I understand why Democrats' enthusiasm is low. Obama has been fairly successful thus far (health care, the stimulus, Wall Street reform, etc.), but he hasn't exactly governed up the lofty expectations of many, and the Democrats in Congress haven't exactly done everything they could have done with two solid majorities and, as usual, aren't exactly a unified force against the Republicans, succumbing to their typical internal conflicts and disagreements -- though, of course, the filibuster has effectively allowed Republicans, who are unified, who have determined to be not a loyal opposition but a party of obstructionism, and who wield what power they have (including the filibuster, which they abuse in terms of historical usage) with a vengeance, to block a good deal of what Obama and the Democrats have wanted to do. (And, too, the media, which regurgitate Republican narratives and talking points without much thought of their own, tend to overblow the situation, leaving Democratic voters with the impression that their party is deeply divided, dysfunctional, and doomed, sapping a good deal of whatever enthusiasm they might have.)

And this is what happens to parties that are in power, even if Democrats have only been in power at both ends of Pennsylvania Avenue since January '09, hardly much time.

Still, there's really no excuse for the enormity of this enthusiasm gap. I expect Republicans to be ahead, what with the surge of the Tea Party "movement" and all the Republican propaganda that has been unleashed upon the country, much of it based on fear, hatred, and loathing, much of it racist/nativist and directed at the Other, including a certain partially black man in the White House (as well as at Mexicans and anyone who doesn't fit in with the right's fringe ideology), but the increasing extremism of the Republican Party and the conservatives who support it should be generating enthusiasm among Democrats, not depressing it. Sure, Obama has been a bit of a disappointment in some regards, and Democrats in Congress have been somewhat pathetic, but do we really want the party of Sarah Palin to take over? Do Democrats really not get it? Are they so bitter or so stubborn or so stupid that they'd rather let the Republicans win than go to the polls and vote for what is, at worst, the significantly less bad of the two options?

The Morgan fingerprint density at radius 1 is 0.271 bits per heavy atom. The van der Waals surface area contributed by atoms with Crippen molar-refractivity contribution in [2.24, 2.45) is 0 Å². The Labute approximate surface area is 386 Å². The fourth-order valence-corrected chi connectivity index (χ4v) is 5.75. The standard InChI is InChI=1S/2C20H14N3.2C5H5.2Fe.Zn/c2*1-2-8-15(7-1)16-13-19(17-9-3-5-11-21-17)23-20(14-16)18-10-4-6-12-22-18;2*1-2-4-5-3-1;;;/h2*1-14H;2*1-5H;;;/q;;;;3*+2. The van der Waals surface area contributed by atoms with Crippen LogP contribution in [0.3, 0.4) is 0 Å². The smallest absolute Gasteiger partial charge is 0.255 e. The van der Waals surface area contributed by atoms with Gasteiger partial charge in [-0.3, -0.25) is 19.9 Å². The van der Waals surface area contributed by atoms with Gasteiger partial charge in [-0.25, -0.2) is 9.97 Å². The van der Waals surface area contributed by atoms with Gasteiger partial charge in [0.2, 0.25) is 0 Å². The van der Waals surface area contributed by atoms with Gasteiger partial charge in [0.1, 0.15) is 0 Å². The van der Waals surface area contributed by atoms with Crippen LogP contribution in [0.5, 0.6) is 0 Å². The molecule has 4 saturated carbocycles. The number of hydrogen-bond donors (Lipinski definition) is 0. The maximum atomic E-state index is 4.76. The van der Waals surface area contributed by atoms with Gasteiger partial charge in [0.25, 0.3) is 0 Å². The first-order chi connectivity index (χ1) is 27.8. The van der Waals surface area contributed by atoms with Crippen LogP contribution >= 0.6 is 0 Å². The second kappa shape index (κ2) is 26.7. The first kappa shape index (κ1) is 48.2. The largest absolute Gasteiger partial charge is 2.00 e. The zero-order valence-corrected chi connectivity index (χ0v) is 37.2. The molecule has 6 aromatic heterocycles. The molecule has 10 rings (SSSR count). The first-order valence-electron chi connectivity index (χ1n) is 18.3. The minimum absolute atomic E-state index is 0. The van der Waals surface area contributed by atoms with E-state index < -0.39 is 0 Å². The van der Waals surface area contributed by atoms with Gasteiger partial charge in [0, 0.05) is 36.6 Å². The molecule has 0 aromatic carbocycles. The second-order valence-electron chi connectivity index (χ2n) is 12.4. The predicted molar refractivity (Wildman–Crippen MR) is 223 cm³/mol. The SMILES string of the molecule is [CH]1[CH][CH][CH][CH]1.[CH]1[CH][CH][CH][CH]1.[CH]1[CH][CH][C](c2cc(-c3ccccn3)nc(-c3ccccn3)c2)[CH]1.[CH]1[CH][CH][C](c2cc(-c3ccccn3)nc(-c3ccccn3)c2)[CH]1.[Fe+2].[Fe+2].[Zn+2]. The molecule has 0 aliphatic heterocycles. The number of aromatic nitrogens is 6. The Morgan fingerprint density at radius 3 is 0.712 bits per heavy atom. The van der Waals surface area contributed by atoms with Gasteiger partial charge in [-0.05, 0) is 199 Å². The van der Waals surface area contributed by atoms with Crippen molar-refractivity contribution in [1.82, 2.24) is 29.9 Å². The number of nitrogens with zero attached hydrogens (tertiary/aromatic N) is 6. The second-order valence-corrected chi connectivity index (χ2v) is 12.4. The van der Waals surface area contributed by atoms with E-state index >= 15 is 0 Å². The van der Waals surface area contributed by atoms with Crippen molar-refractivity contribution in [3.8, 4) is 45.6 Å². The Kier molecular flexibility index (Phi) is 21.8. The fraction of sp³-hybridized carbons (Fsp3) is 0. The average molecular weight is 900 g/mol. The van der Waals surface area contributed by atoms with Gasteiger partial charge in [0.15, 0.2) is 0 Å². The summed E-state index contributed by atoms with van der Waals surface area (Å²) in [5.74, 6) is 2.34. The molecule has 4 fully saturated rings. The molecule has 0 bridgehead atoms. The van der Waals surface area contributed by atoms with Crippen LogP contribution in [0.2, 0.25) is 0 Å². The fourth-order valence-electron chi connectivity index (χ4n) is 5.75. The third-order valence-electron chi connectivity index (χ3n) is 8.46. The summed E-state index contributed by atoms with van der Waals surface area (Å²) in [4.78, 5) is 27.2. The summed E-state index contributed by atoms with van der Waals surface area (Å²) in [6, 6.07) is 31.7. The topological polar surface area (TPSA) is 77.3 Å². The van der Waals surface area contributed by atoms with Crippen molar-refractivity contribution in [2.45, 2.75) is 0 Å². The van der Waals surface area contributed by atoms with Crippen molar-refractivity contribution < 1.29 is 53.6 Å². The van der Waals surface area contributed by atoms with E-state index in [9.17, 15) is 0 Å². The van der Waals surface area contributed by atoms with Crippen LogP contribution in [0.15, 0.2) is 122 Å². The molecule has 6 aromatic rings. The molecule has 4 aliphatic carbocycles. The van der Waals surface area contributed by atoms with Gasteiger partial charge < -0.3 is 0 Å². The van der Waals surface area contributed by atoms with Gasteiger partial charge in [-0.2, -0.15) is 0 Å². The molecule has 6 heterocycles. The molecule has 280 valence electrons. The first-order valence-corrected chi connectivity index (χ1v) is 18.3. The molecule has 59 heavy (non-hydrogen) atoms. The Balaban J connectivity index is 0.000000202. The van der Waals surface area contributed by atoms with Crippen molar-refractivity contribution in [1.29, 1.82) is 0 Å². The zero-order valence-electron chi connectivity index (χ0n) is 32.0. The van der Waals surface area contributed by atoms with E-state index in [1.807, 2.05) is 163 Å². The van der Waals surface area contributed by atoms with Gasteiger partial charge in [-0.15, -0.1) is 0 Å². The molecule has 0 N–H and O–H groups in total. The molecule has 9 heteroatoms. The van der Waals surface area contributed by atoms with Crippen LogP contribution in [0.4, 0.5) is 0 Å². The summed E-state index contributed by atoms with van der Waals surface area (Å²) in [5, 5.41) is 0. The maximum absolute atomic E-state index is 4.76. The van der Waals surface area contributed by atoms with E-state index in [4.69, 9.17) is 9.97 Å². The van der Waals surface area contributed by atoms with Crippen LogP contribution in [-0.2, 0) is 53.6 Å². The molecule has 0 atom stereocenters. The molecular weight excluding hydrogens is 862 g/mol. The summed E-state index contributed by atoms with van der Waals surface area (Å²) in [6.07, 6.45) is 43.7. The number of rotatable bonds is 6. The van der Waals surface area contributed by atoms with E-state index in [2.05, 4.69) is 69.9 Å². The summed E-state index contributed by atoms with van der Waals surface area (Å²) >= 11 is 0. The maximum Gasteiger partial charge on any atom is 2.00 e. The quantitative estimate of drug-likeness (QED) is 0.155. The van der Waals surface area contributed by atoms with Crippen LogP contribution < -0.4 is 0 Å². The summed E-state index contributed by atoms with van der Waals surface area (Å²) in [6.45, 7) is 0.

I expect the enthusiasm gap to narrow and for Democrat to lose fewer seats in November than some expect (and as some polls predict). Ultimately, Democrats will do what they have to do, and right now Republicans, driven on by that fear, hatred, and loathing, may very well be maxing out on enthusiasm, with the base deeply enthusiastic even over the summer. History tells us that the party in power will lose seats in the first midterms, and, less than two years into Obama's presidency, we shouldn't expect an exception.

But Republicans are running as a far-right party, with teabaggers triumphant across the land, and this will only come back to bite them as they lose independents and whatever sensible Republicans are left -- assuming, of course, that Democrats don't wither away into electoral oblivion for lack of effort.

There's still a long time to go, in electoral terms, before November, but it's time for Democrats to start giving a shit.

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Just how crazy is Sharron Angle? (8)

(Welcome, Sun readers. For more on Angle's craziness, click here and scroll down.)